Random effects regression mixture models are a way to classify longitudinal data (or trajectories) having possibly varying lengths. The mixture structure of the traditional random effects regression mixture model arises through the distribution of the random regression coefficients, which is assumed to be a mixture of multivariate normals. An extension of this standard model is presented that accounts for various levels of heterogeneity among the trajectories, depending on their assumed error structure. A standard likelihood ratio test is presented for testing this error structure assumption. Full details of an expectation-conditional maximization algorithm for maximum likelihood estimation are also presented. This model is used to analyze data from an infant habituation experiment, where it is desirable to assess whether infants comprise different populations in terms of their habituation time.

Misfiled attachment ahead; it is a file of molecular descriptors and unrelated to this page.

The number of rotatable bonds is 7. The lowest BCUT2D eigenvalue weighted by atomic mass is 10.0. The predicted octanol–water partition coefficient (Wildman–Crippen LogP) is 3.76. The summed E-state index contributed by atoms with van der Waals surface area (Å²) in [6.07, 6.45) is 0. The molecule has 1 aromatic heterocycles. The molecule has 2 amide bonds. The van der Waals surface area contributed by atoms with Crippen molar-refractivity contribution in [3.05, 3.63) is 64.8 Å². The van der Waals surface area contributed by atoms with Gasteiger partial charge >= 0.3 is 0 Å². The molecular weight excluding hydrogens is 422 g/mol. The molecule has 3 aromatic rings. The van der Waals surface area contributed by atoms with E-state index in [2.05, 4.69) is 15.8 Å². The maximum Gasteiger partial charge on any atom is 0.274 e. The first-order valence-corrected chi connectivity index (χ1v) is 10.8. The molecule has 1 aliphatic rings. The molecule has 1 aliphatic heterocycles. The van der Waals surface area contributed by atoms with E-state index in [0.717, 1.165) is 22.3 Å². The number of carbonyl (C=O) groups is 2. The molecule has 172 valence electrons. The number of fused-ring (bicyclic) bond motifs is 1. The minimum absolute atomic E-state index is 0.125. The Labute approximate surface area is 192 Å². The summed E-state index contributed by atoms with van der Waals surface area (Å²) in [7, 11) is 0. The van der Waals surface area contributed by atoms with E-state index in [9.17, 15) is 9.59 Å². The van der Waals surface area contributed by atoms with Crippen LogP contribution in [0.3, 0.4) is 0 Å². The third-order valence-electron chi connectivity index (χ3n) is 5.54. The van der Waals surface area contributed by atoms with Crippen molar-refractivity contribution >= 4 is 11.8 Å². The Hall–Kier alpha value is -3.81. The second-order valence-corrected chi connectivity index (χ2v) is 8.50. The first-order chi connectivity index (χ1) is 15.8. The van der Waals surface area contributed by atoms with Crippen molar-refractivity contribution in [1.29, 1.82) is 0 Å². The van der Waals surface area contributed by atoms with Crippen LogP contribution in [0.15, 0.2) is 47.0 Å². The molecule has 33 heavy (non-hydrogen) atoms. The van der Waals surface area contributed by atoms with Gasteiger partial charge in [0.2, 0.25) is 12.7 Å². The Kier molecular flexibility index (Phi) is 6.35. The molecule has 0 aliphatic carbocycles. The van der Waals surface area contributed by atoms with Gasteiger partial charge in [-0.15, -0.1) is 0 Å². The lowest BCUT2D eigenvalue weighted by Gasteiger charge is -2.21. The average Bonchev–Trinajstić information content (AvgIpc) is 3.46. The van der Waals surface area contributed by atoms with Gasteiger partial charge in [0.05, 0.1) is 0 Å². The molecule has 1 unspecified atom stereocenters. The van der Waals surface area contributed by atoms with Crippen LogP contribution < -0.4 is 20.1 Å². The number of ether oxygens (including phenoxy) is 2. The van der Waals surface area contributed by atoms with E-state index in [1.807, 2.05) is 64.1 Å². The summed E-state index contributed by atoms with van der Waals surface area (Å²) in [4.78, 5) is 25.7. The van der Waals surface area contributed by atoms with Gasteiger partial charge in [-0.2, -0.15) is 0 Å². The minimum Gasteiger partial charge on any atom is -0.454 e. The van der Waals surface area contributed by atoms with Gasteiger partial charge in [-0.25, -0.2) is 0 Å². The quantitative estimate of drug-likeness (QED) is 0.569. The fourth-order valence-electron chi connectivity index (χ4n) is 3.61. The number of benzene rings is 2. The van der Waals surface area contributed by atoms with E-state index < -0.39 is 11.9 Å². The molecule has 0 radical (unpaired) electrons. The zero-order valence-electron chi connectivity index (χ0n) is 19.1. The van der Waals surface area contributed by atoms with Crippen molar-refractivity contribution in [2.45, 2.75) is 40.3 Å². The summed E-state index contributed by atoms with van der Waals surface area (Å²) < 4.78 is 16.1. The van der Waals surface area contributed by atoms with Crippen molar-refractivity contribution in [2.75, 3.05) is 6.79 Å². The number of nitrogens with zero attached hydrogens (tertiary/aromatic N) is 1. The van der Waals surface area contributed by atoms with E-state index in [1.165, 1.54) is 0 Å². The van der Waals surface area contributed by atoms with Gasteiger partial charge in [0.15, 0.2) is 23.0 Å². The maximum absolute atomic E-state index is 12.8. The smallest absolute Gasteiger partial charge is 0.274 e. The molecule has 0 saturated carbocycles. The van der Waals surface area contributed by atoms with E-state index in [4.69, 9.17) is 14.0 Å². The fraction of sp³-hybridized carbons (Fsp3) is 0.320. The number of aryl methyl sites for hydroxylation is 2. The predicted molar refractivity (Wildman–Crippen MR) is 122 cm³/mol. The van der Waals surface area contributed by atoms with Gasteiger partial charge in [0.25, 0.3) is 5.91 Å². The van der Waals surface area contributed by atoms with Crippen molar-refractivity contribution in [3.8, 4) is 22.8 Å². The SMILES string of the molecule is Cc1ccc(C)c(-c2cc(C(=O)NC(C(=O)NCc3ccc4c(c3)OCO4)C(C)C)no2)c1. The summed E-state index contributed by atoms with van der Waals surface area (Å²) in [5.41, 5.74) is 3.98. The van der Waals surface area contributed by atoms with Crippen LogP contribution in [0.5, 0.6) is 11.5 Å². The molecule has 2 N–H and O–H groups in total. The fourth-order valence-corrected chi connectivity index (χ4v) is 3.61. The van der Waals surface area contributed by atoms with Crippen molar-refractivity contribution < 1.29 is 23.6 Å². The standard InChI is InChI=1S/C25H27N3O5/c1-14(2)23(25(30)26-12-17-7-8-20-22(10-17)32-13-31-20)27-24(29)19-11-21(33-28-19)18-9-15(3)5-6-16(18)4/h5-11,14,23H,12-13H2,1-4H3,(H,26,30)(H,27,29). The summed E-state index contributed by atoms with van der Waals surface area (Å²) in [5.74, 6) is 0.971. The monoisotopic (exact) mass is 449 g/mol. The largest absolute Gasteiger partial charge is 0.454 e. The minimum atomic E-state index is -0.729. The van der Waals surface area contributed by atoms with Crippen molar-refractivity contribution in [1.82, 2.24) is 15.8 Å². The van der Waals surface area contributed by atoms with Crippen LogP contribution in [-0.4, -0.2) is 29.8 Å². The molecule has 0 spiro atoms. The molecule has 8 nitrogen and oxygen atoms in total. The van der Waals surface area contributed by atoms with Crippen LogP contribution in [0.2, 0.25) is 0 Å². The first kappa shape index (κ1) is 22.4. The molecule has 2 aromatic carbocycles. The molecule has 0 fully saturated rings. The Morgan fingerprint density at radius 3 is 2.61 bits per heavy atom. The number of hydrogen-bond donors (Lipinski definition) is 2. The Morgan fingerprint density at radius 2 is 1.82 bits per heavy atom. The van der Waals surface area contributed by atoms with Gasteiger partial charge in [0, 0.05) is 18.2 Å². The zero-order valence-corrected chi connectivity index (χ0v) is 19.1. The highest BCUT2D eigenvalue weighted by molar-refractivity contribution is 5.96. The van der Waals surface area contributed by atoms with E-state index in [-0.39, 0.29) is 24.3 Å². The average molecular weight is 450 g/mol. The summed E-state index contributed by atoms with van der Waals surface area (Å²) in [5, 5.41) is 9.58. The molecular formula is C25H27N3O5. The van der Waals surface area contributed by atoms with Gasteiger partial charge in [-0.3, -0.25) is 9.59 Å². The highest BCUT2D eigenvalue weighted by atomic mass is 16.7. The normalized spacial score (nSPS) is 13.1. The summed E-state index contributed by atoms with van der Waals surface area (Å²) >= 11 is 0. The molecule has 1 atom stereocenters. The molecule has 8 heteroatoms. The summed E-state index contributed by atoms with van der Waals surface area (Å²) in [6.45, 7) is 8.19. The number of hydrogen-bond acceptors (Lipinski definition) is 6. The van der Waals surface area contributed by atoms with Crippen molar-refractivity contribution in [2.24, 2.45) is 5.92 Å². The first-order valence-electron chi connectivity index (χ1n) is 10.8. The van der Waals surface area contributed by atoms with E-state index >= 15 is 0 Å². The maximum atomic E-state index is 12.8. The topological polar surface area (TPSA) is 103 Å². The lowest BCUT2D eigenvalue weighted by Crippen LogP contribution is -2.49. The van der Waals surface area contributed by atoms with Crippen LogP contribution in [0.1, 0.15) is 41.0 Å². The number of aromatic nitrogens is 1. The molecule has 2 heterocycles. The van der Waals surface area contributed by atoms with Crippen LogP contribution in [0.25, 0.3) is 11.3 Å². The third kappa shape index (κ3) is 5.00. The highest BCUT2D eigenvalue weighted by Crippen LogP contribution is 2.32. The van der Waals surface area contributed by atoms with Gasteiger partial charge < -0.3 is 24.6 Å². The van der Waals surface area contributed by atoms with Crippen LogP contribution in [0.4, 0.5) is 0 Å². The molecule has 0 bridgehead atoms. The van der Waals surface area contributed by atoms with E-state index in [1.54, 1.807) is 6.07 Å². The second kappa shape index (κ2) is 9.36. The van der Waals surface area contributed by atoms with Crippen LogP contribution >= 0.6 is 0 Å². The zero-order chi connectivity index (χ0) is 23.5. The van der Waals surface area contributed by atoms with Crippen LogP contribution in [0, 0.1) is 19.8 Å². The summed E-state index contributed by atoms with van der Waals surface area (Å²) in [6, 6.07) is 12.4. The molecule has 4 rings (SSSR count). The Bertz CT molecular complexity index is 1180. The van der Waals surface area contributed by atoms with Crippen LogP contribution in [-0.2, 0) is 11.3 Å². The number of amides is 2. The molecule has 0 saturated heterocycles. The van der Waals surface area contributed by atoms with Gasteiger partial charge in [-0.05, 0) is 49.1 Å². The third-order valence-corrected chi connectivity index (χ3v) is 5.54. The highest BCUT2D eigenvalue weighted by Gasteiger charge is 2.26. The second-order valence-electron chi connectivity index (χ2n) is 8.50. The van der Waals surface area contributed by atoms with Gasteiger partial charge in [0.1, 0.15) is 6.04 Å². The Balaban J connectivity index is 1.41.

|Number of pages
|Journal of Applied Statistics
|Published - Jul 3 2015
Bibliographical noteFunding Information:
The authors are grateful to two anonymous referees for helpful comments during the preparation of this article. We also wish to thank Hoben Thomas from the Department of Psychology, Pennsylvania State University, Arnold Lohaus from the Department of Psychology, University of Marburg, and the German Research Foundation (DFG) for providing the infant data set.
This work was supported by National Science Foundation Award [SES-0518772].
© 2015, © 2015 Taylor & Francis.
- ECM algorithm
- likelihood ratio test
- switching regressions
- trajectory data
ASJC Scopus subject areas
- Statistics and Probability
- Statistics, Probability and Uncertainty